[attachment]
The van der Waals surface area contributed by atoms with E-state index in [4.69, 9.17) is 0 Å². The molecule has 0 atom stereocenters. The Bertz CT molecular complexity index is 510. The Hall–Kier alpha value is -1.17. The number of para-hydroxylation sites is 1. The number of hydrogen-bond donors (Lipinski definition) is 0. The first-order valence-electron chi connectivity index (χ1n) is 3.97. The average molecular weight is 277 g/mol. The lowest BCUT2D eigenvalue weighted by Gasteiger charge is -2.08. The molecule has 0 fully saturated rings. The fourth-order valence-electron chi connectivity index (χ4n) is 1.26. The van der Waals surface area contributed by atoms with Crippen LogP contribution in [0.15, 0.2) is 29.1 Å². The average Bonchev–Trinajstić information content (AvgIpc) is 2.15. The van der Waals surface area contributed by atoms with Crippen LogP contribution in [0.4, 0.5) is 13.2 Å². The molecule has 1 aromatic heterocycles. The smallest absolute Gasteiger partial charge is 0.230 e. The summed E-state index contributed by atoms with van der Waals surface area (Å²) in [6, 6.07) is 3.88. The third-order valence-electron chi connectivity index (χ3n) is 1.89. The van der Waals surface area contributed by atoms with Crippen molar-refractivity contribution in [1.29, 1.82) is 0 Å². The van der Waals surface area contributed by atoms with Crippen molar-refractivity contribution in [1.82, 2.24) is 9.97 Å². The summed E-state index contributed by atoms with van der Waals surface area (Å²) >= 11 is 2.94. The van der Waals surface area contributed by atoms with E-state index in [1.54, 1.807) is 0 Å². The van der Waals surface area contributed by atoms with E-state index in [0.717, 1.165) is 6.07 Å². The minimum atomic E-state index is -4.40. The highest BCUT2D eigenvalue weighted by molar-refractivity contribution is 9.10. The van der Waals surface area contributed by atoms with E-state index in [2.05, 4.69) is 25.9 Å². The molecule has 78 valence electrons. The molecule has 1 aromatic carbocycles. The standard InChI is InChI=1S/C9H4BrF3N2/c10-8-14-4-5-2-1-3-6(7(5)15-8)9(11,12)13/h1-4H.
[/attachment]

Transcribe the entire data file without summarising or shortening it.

The van der Waals surface area contributed by atoms with E-state index in [4.69, 9.17) is 0 Å². The molecule has 0 atom stereocenters. The Bertz CT molecular complexity index is 510. The Hall–Kier alpha value is -1.17. The number of para-hydroxylation sites is 1. The number of hydrogen-bond donors (Lipinski definition) is 0. The first-order valence-electron chi connectivity index (χ1n) is 3.97. The average molecular weight is 277 g/mol. The lowest BCUT2D eigenvalue weighted by Gasteiger charge is -2.08. The molecule has 0 fully saturated rings. The fourth-order valence-electron chi connectivity index (χ4n) is 1.26. The van der Waals surface area contributed by atoms with Crippen LogP contribution in [0.15, 0.2) is 29.1 Å². The average Bonchev–Trinajstić information content (AvgIpc) is 2.15. The van der Waals surface area contributed by atoms with Crippen LogP contribution in [0.4, 0.5) is 13.2 Å². The molecule has 1 aromatic heterocycles. The smallest absolute Gasteiger partial charge is 0.230 e. The summed E-state index contributed by atoms with van der Waals surface area (Å²) in [6, 6.07) is 3.88. The third-order valence-electron chi connectivity index (χ3n) is 1.89. The van der Waals surface area contributed by atoms with Crippen molar-refractivity contribution in [1.29, 1.82) is 0 Å². The van der Waals surface area contributed by atoms with Crippen molar-refractivity contribution in [1.82, 2.24) is 9.97 Å². The summed E-state index contributed by atoms with van der Waals surface area (Å²) >= 11 is 2.94. The van der Waals surface area contributed by atoms with E-state index in [1.54, 1.807) is 0 Å². The van der Waals surface area contributed by atoms with E-state index in [0.717, 1.165) is 6.07 Å². The minimum atomic E-state index is -4.40. The highest BCUT2D eigenvalue weighted by molar-refractivity contribution is 9.10. The van der Waals surface area contributed by atoms with E-state index in [2.05, 4.69) is 25.9 Å². The molecule has 78 valence electrons. The molecule has 1 aromatic carbocycles. The standard InChI is InChI=1S/C9H4BrF3N2/c10-8-14-4-5-2-1-3-6(7(5)15-8)9(11,12)13/h1-4H.